Construction adds 15,000 jobs but qualified worker shortage remains

By |  March 13, 2014

Construction employers added 15,000 workers to payrolls in February despite harsh winter working conditions, raising industry employment to its highest level since June 2009, according to an analysis of new government data from the Associated General Contractors of America. However, association officials noted that as the industry adds jobs many firms report they are already having a hard time finding skilled workers.

“The rate of construction hiring has outpaced job growth in the overall economy for the past year,” says Ken Simonson, the association’s chief economist, in a press release. “During that time, all construction segments have added workers.”

Construction employment totaled 5,941,000 in February – the highest total in 4 1/2 years and an increase of 152,000 or 2.6 percent from a year earlier. Among industry segments, residential construction employers led the way with the addition of 1,700 workers in February and 101,200 (4.8 percent) over 12 months. Nonresidential construction added 12,700 employees since January and 50,600 (1.4 percent) since February 2013.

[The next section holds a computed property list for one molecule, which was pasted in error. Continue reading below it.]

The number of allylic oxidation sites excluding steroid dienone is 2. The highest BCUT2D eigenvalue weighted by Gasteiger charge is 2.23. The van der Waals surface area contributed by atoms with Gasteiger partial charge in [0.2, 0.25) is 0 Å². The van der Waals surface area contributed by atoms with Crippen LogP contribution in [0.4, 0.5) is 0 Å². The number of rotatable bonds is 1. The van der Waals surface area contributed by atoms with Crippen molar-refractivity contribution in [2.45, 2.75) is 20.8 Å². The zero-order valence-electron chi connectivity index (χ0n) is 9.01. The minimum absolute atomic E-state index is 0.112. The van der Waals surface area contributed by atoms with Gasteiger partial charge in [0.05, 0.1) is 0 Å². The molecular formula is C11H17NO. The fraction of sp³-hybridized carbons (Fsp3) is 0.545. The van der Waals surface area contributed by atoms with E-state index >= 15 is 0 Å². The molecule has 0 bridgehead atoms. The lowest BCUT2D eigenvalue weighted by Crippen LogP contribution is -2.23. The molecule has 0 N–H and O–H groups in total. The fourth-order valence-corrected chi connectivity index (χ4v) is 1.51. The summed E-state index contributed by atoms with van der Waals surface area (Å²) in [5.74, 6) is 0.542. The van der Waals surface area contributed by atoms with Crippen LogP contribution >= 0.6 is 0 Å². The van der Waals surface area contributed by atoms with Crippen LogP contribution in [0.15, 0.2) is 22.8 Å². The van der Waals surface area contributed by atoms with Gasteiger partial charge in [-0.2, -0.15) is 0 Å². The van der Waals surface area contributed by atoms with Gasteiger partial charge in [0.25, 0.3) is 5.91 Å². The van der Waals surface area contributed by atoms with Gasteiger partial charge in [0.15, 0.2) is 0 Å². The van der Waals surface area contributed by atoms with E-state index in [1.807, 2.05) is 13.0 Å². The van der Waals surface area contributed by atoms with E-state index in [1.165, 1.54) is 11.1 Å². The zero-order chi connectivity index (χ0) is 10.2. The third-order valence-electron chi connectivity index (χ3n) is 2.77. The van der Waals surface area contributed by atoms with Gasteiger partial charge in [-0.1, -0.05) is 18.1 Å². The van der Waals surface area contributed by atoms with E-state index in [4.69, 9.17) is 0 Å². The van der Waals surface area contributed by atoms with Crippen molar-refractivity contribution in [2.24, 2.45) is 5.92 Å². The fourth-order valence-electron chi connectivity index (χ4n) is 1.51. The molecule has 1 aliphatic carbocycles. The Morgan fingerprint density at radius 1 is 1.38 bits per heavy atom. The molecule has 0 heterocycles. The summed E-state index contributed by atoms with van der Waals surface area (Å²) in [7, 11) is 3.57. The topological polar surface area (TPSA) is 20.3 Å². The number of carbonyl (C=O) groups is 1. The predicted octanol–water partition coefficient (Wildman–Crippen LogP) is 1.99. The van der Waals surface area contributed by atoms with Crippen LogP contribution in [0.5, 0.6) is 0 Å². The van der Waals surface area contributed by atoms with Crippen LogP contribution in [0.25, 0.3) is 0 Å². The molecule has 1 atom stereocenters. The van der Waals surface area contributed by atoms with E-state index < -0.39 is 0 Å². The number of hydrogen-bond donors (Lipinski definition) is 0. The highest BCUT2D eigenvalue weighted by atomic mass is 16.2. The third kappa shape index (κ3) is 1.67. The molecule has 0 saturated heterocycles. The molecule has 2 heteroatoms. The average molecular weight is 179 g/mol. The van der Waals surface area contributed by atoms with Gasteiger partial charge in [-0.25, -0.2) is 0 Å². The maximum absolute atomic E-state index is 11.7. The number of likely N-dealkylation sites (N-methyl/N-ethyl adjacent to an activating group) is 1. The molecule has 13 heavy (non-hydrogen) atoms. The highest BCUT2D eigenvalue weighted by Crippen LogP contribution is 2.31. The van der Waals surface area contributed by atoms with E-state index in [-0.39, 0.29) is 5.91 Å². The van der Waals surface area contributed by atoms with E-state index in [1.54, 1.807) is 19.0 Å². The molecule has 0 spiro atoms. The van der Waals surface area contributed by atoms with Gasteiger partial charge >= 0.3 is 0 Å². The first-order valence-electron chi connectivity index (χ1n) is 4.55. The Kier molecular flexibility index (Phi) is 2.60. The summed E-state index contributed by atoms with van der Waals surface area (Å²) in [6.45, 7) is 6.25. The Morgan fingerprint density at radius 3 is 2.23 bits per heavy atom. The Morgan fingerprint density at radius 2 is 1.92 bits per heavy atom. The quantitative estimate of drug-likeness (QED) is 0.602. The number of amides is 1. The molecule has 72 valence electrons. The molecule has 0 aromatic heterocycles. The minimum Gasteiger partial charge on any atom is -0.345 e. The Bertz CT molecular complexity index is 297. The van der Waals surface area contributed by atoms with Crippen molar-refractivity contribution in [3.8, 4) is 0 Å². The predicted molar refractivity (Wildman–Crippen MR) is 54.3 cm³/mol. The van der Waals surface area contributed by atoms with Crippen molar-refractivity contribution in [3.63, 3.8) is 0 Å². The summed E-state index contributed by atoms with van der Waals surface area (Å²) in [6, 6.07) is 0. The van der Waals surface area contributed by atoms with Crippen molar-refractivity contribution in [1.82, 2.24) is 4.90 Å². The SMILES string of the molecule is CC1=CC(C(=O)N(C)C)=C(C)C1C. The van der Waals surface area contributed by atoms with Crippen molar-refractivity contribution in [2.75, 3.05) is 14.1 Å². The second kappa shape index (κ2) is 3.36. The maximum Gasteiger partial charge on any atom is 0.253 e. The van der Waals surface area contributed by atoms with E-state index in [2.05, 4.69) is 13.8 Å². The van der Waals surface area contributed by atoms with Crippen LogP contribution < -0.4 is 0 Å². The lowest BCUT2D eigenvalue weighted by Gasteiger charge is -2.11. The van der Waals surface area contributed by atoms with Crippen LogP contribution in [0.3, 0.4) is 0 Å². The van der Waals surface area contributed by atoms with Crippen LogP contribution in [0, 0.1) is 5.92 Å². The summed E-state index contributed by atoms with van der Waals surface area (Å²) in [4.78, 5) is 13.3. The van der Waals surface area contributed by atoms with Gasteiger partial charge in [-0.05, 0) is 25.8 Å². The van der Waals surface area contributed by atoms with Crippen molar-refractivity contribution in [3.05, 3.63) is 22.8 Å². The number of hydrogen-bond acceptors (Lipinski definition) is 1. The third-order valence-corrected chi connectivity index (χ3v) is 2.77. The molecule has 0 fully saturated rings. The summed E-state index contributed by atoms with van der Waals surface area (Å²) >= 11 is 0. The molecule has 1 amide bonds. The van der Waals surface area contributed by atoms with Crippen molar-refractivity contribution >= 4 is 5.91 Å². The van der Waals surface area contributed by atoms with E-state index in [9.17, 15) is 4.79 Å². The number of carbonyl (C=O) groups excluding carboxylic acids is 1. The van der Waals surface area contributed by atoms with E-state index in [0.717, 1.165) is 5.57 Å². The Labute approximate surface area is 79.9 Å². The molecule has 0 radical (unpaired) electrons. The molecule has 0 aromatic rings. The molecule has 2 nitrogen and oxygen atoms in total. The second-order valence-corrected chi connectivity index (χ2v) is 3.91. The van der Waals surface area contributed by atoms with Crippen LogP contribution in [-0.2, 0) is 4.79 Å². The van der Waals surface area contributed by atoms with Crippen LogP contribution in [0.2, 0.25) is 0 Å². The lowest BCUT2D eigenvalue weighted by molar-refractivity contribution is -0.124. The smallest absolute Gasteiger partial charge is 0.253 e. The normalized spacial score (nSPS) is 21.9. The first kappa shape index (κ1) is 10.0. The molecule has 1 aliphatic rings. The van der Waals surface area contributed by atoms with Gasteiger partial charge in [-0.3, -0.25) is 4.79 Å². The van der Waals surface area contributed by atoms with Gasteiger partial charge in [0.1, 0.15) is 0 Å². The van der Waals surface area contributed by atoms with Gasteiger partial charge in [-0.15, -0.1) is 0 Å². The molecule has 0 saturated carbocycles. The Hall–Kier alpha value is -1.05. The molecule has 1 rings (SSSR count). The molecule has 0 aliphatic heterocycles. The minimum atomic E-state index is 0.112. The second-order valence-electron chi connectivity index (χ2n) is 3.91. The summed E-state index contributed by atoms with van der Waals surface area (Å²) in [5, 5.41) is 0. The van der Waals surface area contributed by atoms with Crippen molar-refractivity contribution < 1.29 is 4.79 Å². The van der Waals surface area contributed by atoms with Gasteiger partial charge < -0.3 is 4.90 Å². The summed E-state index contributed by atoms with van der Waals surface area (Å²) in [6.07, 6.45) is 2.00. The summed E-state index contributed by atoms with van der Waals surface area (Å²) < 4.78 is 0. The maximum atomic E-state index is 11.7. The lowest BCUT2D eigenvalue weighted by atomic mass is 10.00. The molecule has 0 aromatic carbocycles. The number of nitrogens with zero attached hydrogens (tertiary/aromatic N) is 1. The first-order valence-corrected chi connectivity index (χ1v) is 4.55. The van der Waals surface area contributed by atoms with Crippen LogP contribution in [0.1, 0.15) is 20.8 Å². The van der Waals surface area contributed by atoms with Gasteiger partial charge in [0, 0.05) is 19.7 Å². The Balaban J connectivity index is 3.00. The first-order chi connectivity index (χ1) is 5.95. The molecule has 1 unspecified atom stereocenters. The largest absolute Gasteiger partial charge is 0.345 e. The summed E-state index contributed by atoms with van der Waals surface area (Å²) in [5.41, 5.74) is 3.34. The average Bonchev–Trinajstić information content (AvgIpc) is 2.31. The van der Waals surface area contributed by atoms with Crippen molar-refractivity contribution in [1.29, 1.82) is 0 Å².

“While demand for construction employees is rising at a healthy clip, workers are still leaving the industry faster than they are being hired – a dynamic that may result in widespread worker shortages in the near future,” Simonson says. “In the past four years, nearly 1 million experienced workers have left the industry for jobs in other sectors, retirement or school. They are no longer available for immediate recall to construction jobs.”

The unemployment rate for workers actively looking for jobs and last employed in construction declined from 15.7 percent a year earlier to 12.8 percent last month – the lowest February rate since 2008. Simonson notes that the unemployment rate for construction workers had fallen by more than half since February 2010, when it reached 27.1 percent. During that time, the number of unemployed workers who last worked in construction declined by 1.34 million, but industry employment increased by only 438,000.

In addition, association officials note that two-thirds of construction firms responding to a recent survey report having a hard time finding enough qualified workers to fill vacant positions.

“Unless we find a way to get more students to consider and train for careers in construction, many firms will get to a point where they don’t have enough workers to keep pace with demand,” says Stephen Sandherr, the association’s CEO, in a press release. “The last thing the hard-hit construction industry needs is to be unable to take advantage of increasing demand because of the decreasing supply of available workers.”

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